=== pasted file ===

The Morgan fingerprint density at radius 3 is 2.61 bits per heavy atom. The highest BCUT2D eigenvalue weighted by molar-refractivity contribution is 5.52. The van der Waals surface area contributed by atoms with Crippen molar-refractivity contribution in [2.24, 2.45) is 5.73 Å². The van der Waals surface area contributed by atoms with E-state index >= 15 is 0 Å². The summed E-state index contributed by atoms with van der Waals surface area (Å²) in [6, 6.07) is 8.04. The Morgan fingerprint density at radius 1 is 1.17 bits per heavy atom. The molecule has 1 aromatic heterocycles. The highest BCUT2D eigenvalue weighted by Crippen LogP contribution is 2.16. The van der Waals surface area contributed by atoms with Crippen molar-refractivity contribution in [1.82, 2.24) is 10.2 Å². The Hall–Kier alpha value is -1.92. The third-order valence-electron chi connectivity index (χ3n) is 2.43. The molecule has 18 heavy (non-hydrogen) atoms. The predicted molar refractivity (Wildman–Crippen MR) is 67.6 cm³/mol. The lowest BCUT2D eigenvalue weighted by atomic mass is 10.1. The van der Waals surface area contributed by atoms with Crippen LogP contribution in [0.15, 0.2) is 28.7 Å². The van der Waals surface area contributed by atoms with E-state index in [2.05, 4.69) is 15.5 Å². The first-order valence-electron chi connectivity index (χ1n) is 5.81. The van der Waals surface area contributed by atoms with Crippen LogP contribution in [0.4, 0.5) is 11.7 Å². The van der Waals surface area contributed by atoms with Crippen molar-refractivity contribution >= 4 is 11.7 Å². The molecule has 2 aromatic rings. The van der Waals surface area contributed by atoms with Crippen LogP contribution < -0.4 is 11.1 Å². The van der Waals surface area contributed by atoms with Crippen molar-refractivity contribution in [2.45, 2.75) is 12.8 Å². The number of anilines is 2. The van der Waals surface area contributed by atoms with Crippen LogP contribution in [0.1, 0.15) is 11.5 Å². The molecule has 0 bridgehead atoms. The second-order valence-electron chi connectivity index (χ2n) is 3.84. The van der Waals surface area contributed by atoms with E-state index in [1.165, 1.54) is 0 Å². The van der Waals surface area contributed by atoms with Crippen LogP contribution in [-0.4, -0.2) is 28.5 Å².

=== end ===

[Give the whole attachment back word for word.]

The Morgan fingerprint density at radius 3 is 2.61 bits per heavy atom. The highest BCUT2D eigenvalue weighted by molar-refractivity contribution is 5.52. The van der Waals surface area contributed by atoms with Crippen molar-refractivity contribution in [2.24, 2.45) is 5.73 Å². The van der Waals surface area contributed by atoms with E-state index >= 15 is 0 Å². The summed E-state index contributed by atoms with van der Waals surface area (Å²) in [6, 6.07) is 8.04. The Morgan fingerprint density at radius 1 is 1.17 bits per heavy atom. The molecule has 1 aromatic heterocycles. The highest BCUT2D eigenvalue weighted by Crippen LogP contribution is 2.16. The van der Waals surface area contributed by atoms with Crippen molar-refractivity contribution in [1.82, 2.24) is 10.2 Å². The Hall–Kier alpha value is -1.92. The third-order valence-electron chi connectivity index (χ3n) is 2.43. The molecule has 18 heavy (non-hydrogen) atoms. The predicted molar refractivity (Wildman–Crippen MR) is 67.6 cm³/mol. The lowest BCUT2D eigenvalue weighted by atomic mass is 10.1. The van der Waals surface area contributed by atoms with Crippen LogP contribution in [0.15, 0.2) is 28.7 Å². The van der Waals surface area contributed by atoms with E-state index in [2.05, 4.69) is 15.5 Å². The first-order valence-electron chi connectivity index (χ1n) is 5.81. The van der Waals surface area contributed by atoms with Crippen LogP contribution in [0.4, 0.5) is 11.7 Å². The van der Waals surface area contributed by atoms with Crippen molar-refractivity contribution >= 4 is 11.7 Å². The molecule has 2 aromatic rings. The van der Waals surface area contributed by atoms with Crippen LogP contribution < -0.4 is 11.1 Å². The van der Waals surface area contributed by atoms with Crippen molar-refractivity contribution in [2.45, 2.75) is 12.8 Å². The number of anilines is 2. The van der Waals surface area contributed by atoms with Crippen LogP contribution in [0.1, 0.15) is 11.5 Å². The molecule has 0 bridgehead atoms. The second-order valence-electron chi connectivity index (χ2n) is 3.84. The van der Waals surface area contributed by atoms with E-state index in [1.165, 1.54) is 0 Å². The van der Waals surface area contributed by atoms with Crippen LogP contribution in [-0.4, -0.2) is 28.5 Å².